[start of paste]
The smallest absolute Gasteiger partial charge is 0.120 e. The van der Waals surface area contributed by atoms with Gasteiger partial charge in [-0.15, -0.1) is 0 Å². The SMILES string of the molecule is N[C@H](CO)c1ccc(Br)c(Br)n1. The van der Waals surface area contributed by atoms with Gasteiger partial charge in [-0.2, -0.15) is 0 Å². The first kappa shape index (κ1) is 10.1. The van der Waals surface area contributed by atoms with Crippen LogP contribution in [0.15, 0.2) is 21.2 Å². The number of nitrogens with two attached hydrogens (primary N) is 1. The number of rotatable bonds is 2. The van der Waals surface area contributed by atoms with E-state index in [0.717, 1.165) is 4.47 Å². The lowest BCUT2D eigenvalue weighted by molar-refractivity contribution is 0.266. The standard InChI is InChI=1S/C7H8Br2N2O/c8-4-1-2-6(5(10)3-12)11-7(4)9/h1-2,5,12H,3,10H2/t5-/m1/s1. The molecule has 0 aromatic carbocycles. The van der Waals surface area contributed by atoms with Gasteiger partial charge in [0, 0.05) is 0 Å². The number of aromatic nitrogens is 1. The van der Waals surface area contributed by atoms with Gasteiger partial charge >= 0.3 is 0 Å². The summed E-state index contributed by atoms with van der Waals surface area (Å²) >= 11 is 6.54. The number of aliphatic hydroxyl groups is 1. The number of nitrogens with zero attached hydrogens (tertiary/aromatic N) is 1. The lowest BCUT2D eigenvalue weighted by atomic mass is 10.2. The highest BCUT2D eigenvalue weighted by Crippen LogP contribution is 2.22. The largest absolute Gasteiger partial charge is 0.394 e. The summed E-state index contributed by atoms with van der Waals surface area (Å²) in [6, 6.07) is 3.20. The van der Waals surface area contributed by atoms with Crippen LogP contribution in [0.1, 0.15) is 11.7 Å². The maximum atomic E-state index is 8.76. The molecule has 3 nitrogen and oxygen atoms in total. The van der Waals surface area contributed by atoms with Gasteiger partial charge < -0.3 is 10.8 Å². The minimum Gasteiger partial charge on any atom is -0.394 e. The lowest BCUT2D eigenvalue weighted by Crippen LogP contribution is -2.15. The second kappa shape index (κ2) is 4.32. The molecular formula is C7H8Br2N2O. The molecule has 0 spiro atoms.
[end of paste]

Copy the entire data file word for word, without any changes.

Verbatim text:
The smallest absolute Gasteiger partial charge is 0.120 e. The van der Waals surface area contributed by atoms with Gasteiger partial charge in [-0.15, -0.1) is 0 Å². The SMILES string of the molecule is N[C@H](CO)c1ccc(Br)c(Br)n1. The van der Waals surface area contributed by atoms with Gasteiger partial charge in [-0.2, -0.15) is 0 Å². The first kappa shape index (κ1) is 10.1. The van der Waals surface area contributed by atoms with Crippen LogP contribution in [0.15, 0.2) is 21.2 Å². The number of nitrogens with two attached hydrogens (primary N) is 1. The number of rotatable bonds is 2. The van der Waals surface area contributed by atoms with E-state index in [0.717, 1.165) is 4.47 Å². The lowest BCUT2D eigenvalue weighted by molar-refractivity contribution is 0.266. The standard InChI is InChI=1S/C7H8Br2N2O/c8-4-1-2-6(5(10)3-12)11-7(4)9/h1-2,5,12H,3,10H2/t5-/m1/s1. The molecule has 0 aromatic carbocycles. The van der Waals surface area contributed by atoms with Gasteiger partial charge in [0, 0.05) is 0 Å². The number of aromatic nitrogens is 1. The van der Waals surface area contributed by atoms with Gasteiger partial charge >= 0.3 is 0 Å². The summed E-state index contributed by atoms with van der Waals surface area (Å²) >= 11 is 6.54. The number of aliphatic hydroxyl groups is 1. The number of nitrogens with zero attached hydrogens (tertiary/aromatic N) is 1. The lowest BCUT2D eigenvalue weighted by atomic mass is 10.2. The highest BCUT2D eigenvalue weighted by Crippen LogP contribution is 2.22. The largest absolute Gasteiger partial charge is 0.394 e. The summed E-state index contributed by atoms with van der Waals surface area (Å²) in [6, 6.07) is 3.20. The van der Waals surface area contributed by atoms with Crippen LogP contribution in [0.1, 0.15) is 11.7 Å². The maximum atomic E-state index is 8.76. The molecule has 3 nitrogen and oxygen atoms in total. The van der Waals surface area contributed by atoms with Gasteiger partial charge < -0.3 is 10.8 Å². The minimum Gasteiger partial charge on any atom is -0.394 e. The lowest BCUT2D eigenvalue weighted by Crippen LogP contribution is -2.15. The second kappa shape index (κ2) is 4.32. The molecular formula is C7H8Br2N2O. The molecule has 0 spiro atoms.